You could actually work at different speeds. Start very slowly with the score, because it's hard to read something you've memorized. Particularly if it's a piece that's kind of above your reading level, you kind of read through it when you first got it just to see what it's like, and then you got to work and you learned it. Then going back trying to read it is a tough task, but it's also vitally important if you want to keep your performing on a high level.

Otherwise, it's kind of like the game telephone where you whisper a message into the ear of somebody next to you and they whisper it to somebody next to them, and they go around the room and the message gets so garbled it ends up being a whole new message. Well, if you play your piece over enough times and never refer to the score, you can end up with a whole other piece. So, that is an incredibly important thing.

I think these two things in of themselves are really the bottom line, the most important thing. Choose which pieces you keep in your repertoire wisely, definitely keep the last two or three pieces at least in your repertoire so you can really solidify them and enjoy the fruits of your labor. You might also select some choice pieces that you've learned that you'd never want to forget, and play them often enough that they don't get too far gone. If you find that they've deteriorated to a great extent, go back to that score and you might have even have to practice some sections, but don't let them get so far gone that you have to start over all over practically to learn them.

But even if you do, by the way, you'll find, if you've really learned a piece of music and committed it to memory, relearning it is much faster than learning it. So, that's the good news for any of you out there who haven't done this and you go, "Oh man, now what am I going to do?" Go ahead and relearn some of those pieces. At first it'll seem arduous, like, "I'm never going to do this, it's like I never even saw it before," but then much more quickly you'll assimilate the score the next time around.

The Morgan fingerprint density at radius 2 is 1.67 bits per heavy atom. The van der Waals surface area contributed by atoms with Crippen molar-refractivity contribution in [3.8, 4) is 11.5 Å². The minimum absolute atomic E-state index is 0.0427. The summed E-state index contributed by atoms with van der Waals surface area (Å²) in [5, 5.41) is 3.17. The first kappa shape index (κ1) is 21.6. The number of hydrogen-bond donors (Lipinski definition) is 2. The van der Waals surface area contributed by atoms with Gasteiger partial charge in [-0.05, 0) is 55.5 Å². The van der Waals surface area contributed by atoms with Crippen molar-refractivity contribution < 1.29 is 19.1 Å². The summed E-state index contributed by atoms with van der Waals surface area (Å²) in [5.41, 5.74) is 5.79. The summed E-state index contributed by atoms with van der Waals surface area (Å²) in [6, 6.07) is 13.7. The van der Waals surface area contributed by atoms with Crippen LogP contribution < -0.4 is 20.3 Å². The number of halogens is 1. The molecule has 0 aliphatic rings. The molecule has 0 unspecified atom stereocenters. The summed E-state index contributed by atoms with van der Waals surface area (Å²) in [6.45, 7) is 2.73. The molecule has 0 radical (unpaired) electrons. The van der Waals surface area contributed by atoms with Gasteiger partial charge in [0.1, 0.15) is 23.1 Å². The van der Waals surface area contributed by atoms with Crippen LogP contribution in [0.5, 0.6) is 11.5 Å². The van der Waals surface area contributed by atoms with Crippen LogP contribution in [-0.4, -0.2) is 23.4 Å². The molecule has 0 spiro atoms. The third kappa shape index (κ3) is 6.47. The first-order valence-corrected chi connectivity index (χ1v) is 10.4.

There are pieces I've learned and relearned multiple times and they become cemented as almost a part of my permanent repertoire. There's a number of pieces that I just have all the time, and even if I haven't played them in years, they're still there, but it takes a long time to get to that point. In the meantime, play through your pieces on a regular basis, have fun with your music. That's the message for today.

Again, I'm Robert Estrin. This is livingpianos.com, your online piano resource. Thanks to all you subscribers, and for those of you ringing the bell and thumbs up. Whatever you can do, I appreciate all of it. We'll see you next time.
Find the original source of this video at this link: https://livingpianos.com/how-to-keep-your-review-pieces-on-performance-level/
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Comments, Questions, Requests:

Greg Allison on March 31, 2021 @5:59 pm PST
Marvelous. I would only add that fingering is important in bringing back old pieces.
reply
Robert - host, on April 1, 2021 @8:28 am PST
In studying the score, not only fingering is important, but also naturally the notes, rhythm, phrasing and expression- everything!
Gerald Nicholas * VSM MEMBER * on March 24, 2021 @8:20 am PST
Would you like to do a review of your HYBRID piano.
Larry on March 24, 2021 @7:38 am PST
FANTASTIC advice and so personally relevant. I'm circulating this to my fellow musicians. We've amassed tons of music but tend to stick to a limited repertoire. I think it's a great idea to even dip into the long forgotten ones and resuscitate them.
Larry
Audrey Guild * VSM MEMBER * on March 24, 2021 @7:11 am PST
I am glad you talked to us about today's subject. I have taken lessons most of my life and accomplished no go-to repertoire. So frustrating. You made my day.
reply
Robert Estrin on March 24, 2021 @1:06 pm PST
Now go play some music - it's a great way to start keeping your repertoire in shape!
Audrey * VSM MEMBER * on March 24, 2021 @2:53 pm PST
Keep encouraging and teaching us!